• Sym Gardiner

            Then eventually they will get smacked up by ComCom. I believe that is about to happen in Aussie.

        • Try and buy it from here too, with parallel importing rules and check out the price differential…same as Australia

  • PlanetOrphan

    I wonder what the recommended retail price is in China ?

    Adobes excuse likely being “it’s to combat piracy”
    (i.e the honest customers pay for the thieves, which is why they wont speak it in NZ or AUS)

  • williamabong

    Gobbledygook bullshit from a professional bullshiter, and then these companies wonder why people pirate their software, remind me again what this mans position in company is, did someone say the cleaner.

  • Chris

    Is someone holding a gun to your head forcing you to buy it? It’s called the market, sweetie. Please stop your whining and either pay for it or buy something else.

    • redeye

      So you would be quite happy about an ice-cream shop in Queen St basing their price to customers on where the customers currently lives?

      • No-one’s forcin’ you to buy ice creams from them either.

      • Chris

        That’s discrimination! If someone tried to do that I’d be telling John Campbell straight away, not to mention Fair Go, the Consumers Institute, the Human Rights Commission, even Ian fucking Wishart!

  • Patrick

    I used to have a Microsoft Technet subscription, went to renew it & found I would pay 50% more because I was not based in the US but in AUS. Yet the $AUS was worth $US1.08 at the time. There is nothing to be delivered, no big boxes to be shipped & distributed. These companies base their prices on what they believe they can extort from the locals – no wonder there is so much software piracy. These tech firms are no different to the music industry & they have not twigged that their market is changing.

  • Mitch82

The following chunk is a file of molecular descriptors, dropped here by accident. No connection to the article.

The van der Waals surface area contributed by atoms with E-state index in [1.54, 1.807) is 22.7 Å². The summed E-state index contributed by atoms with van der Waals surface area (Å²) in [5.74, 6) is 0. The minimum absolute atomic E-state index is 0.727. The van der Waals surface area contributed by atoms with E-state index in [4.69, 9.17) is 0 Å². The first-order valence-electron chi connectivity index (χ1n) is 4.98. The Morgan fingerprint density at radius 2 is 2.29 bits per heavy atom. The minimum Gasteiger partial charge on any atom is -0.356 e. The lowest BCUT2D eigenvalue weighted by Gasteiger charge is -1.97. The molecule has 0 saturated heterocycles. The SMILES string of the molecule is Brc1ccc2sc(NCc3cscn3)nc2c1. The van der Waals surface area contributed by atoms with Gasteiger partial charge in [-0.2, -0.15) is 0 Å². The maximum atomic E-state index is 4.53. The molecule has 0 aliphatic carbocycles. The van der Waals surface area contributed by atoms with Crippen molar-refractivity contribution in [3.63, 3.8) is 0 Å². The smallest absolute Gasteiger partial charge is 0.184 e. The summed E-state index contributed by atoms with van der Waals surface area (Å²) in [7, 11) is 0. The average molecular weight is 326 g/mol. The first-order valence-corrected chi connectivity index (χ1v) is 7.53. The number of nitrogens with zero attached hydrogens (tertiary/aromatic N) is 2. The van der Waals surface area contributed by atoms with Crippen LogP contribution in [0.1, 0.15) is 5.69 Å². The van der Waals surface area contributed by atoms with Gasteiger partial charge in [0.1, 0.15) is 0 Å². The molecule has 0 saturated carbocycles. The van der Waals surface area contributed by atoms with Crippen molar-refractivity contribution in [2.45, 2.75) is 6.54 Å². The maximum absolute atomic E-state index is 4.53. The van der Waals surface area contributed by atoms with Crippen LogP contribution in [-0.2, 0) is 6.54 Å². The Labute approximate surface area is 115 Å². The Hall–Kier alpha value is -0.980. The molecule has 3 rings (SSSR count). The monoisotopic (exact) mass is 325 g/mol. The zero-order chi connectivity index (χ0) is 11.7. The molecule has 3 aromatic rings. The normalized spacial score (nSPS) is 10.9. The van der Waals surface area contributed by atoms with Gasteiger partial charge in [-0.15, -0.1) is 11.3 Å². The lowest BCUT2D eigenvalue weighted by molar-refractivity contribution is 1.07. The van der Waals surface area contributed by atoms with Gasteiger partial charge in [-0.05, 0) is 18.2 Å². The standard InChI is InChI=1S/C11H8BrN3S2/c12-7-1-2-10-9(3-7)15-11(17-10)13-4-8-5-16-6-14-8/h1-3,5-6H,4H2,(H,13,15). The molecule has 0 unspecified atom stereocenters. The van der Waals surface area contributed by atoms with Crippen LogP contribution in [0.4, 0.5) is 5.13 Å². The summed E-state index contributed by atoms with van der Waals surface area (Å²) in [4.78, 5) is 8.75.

You can get free equivalents of pretty much everything Adobe make these days. GIMP is a good example, GIMP 2.8 is better than Photoshop IMO, atleast for the average user.

    • Anonymouse Coward

      Also if the price of Adobe’s inDesign publishing program gives you a nose bleed try the open source publishing programe Scribus. There are windows and OS X versions availiable.

      http://www.scribus.net

      • RAS

        Tried that as well. No where near as good as Indesign. The solution is to simply not pay for Adobe software until they fix their business model.

    • RAS

      For the average user, Picassa is by far the best option. I’ve tried GIMP a bunch of times over the years and it’s always been a really poor substitute for Photoshop.

    • Mr_V4

      There’s always someone who recommends open source, but sometimes the best option is just to pirate the market leader.
      How did Photoshop become “standard” in the first place? Why not s host of other options? Amazing how every 15yr old seems to have a copy of Photoshop and knows how to use it.

  • RAS

    No Kiwi or Ozzie should ever buy Adobe software. You can get it for free here: http://thepiratebay.se/torrent/7304906/Adobe_CS6_Master_Collection

  • Mr_V4

    Sometimes the answer is because they can.
    And yet you wonder why piracy exists and go all ape at Dotcom?

  • Troy

    He spin’s the same answer in different ways consistently – that’s why he earns millions a year. Full of shit really – care for the customers? What a load of crap he is.

  • Mr_Blobby

    Its simple just don’t buy the software, pirate it. They can stamp out piracy overnight, by pricing the software at a reasonable price, where people are happy to pay.

    The cost of a pressed CD including packaging is less than a dollar. Companies like Microsoft and Adobe know that at say $1.50 everybody will buy a copy and there would be no piracy, however to maximize profits they overprice the product, knowing that it will encourage piracy. Regardless of the piracy, they still make a huge amount of profit,more than if they priced it competitively and fairly.

    Watch out for the latest trade agreement where the US Government will be fighting very hard to entrench this price gouging.

    • Chris

      “Regardless of the piracy, they still make a huge amount of profit…”

      That’s right, and what’s wrong with that? Again, nobody’s forcing anyone here.